I would say give her the camera when she's 12-13. I agree with other posters that you can start teaching her the basics and how to use it. Just let her take a few shots with it first:)
     
  6. mjones185 thread starter macrumors regular

    Joined:
    Jan 18, 2009
    Location:
    Warner Robins,GA
    #7
    Thanks everyone for your comments. I should have been more specific. I was considering teaching her how to use it under supervision, not to just give it to her to do as she wishes. She already has a kids camera that she really likes. I was going to start teaching her this one with letting her take pictures and explain the features slowly.

    I was wondering if it was worth keeping this camera for longer term or if she's way to young en consider selling and when she's older then she might can learn from my 7D.

    I hate to sell it as it's in perfect condition and other than maybe expensive IR conversion this was what I thought might be a good alternative to see if she would enjoy photography and you never know, it could be her passion. I'm not one to force anything, just an introduction.

    Mike
     
  7. leighonigar macrumors 6502a

    Joined:
    May 5, 2007
    #8
    I think this is going to be highly dependent on your individual child. That said, my first SLR was a Pentax ME which I must have been passed when I was not that much older than your daughter, I was fine with it, but there were a lot less controls and most significantly - it was a very small, light camera. I have an EOS 10D myself and it is not small.
     
  8. Abyssgh0st macrumors 68000

    Abyssgh0st

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    Jan 12, 2009
    Location:
    Norman, OK
    #9
    I would say 11-13. They seem to be responsible by then.
     
  9. Foggy macrumors 6502a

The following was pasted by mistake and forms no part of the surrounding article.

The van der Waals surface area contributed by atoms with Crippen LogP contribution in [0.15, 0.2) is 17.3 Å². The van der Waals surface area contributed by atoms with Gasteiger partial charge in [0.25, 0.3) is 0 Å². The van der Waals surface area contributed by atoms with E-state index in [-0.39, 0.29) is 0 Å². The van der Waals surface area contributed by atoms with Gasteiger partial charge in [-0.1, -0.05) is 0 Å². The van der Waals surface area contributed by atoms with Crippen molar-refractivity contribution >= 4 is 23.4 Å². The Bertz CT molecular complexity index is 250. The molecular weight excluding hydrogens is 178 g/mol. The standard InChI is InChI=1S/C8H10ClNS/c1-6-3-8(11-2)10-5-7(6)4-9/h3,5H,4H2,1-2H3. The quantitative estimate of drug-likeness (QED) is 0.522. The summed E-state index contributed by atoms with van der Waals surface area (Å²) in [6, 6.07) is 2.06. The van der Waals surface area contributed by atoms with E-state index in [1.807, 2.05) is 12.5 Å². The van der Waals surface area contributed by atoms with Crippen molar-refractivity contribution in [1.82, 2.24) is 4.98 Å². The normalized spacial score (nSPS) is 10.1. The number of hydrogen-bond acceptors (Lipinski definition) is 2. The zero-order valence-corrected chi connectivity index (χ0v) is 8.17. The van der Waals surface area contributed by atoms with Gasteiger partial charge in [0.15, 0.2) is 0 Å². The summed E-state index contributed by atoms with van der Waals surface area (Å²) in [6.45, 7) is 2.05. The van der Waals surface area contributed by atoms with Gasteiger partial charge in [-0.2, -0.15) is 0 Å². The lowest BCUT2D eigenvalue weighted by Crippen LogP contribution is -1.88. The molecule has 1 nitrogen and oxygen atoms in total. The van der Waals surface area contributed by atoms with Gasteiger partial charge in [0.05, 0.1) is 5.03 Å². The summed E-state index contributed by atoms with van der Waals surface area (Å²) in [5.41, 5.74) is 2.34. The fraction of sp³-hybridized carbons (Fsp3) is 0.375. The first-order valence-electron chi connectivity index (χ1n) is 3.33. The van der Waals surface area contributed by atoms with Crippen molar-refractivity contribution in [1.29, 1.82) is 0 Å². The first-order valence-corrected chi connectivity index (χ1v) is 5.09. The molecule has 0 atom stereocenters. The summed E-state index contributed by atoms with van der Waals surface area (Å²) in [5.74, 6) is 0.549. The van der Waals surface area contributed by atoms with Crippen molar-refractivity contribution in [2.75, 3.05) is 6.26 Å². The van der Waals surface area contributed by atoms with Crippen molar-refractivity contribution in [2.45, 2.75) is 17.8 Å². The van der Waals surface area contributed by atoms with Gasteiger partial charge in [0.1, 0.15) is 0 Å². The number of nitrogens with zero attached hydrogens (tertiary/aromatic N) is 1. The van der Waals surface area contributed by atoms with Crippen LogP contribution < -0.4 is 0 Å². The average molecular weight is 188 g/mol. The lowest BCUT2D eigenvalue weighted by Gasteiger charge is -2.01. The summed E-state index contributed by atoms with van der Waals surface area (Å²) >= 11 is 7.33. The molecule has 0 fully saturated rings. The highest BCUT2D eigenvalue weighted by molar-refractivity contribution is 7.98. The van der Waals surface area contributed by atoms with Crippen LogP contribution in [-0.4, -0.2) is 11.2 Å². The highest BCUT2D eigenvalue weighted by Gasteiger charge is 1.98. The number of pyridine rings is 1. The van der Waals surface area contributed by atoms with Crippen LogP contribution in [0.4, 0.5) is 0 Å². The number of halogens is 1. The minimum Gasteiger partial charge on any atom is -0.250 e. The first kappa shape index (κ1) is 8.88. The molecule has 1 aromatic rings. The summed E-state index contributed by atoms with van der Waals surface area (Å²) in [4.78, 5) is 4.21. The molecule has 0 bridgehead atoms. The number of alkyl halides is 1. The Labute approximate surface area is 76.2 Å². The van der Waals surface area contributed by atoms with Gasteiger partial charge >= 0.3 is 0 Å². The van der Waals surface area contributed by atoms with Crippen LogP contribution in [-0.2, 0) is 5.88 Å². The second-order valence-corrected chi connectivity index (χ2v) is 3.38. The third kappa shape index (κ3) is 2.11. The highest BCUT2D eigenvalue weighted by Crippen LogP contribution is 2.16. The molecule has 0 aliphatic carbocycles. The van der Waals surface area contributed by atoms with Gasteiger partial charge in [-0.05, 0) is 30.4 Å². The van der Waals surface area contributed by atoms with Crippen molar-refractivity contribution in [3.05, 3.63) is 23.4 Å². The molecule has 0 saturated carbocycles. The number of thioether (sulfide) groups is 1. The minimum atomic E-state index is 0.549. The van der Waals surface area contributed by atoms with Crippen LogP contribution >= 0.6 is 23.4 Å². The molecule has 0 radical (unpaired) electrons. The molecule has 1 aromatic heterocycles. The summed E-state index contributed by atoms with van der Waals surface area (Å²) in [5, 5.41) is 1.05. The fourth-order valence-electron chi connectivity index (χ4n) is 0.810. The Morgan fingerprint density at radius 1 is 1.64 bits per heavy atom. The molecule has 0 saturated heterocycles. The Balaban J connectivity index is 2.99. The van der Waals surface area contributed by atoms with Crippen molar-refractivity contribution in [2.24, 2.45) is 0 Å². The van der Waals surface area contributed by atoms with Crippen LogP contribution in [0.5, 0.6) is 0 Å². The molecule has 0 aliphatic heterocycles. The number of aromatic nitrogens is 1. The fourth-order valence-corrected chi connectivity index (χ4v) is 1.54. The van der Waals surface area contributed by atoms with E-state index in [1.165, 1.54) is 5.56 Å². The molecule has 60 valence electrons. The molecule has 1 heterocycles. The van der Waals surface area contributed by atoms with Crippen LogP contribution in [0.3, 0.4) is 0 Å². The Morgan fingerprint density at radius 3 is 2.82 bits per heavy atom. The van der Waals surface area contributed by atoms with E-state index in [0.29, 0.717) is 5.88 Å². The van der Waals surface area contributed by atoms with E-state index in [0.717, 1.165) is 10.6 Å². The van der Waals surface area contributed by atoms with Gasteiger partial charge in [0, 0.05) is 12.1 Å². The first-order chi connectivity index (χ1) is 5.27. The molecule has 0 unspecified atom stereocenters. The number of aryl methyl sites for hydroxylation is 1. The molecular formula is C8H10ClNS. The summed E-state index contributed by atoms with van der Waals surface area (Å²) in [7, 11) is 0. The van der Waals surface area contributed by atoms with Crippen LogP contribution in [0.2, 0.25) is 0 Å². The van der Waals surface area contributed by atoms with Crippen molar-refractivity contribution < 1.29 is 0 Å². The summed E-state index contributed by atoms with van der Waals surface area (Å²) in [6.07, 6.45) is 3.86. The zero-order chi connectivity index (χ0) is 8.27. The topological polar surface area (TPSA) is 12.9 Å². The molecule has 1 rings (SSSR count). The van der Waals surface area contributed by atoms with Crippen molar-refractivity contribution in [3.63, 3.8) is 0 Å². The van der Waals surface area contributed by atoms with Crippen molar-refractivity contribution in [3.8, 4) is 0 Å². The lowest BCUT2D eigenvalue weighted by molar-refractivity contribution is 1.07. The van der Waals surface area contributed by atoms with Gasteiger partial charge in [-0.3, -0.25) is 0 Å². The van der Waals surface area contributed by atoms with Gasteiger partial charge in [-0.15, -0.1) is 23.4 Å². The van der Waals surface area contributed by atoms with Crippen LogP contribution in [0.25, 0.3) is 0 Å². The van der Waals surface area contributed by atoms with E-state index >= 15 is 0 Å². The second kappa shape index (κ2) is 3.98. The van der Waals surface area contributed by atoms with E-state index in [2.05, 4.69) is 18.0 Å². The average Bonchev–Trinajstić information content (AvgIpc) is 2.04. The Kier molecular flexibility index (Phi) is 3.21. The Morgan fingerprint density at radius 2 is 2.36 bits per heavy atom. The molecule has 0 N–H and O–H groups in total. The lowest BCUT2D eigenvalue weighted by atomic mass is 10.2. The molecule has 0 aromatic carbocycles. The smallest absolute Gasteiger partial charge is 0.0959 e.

Joined:
    Jul 4, 2006
    Location:
    London, UK
    #10
    My daughter had her own point and shoot for her 4th birthday. Those 'tough' cameras are rubbish in my opinion, they are expensive, the photos are awful and they teach bad habits (i.e. its fine to chuck your camera on the floor!)

    She is now 6 and has taken shots with my D700, by the time she is 8 or 9 I would have no issue with her using a DSLR.
     
  10. AlaskaMoose macrumors 65816

    Joined:
    Apr 26, 2008
    Location:
    Alaska
    #11
    I did the same with some of my kids, but with a HI8 Nikon camcorder. The youngest one was around 6 or 7 and was very interested in using it, so I let him use it after showing him which buttons to press to record. The camcorder was a little heavy, so I mounted it on a tripod and left the kid alone in the backyard. I now look at the short videos he made, and admire the things he found interesting. Kids are full of imagination, and come up with some very weird perspectives. The best time for any kid to learn anything is when he or she is interested in the subject (regardless of age), not when we parents decide they should be interested.

    If the 10D is too heavy, get a small and lightweight tripod for it.
     
  11. mjones185 thread starter macrumors regular

    Joined:
    Jan 18, 2009
    Location:
    Warner Robins,GA
    #12
    I agree with the quality of the two-handed kids camera's teaching bad habits. For Christmas I will be back home from Korea and I think we will get her a P&S camera and I will see how she does with me teaching her how to use it and then start teaching her the fundamentals of an SLR.

    I agree with everyone's comments and the most important thing is for her to want to learn and not to do anything that will discourage her from the hobby.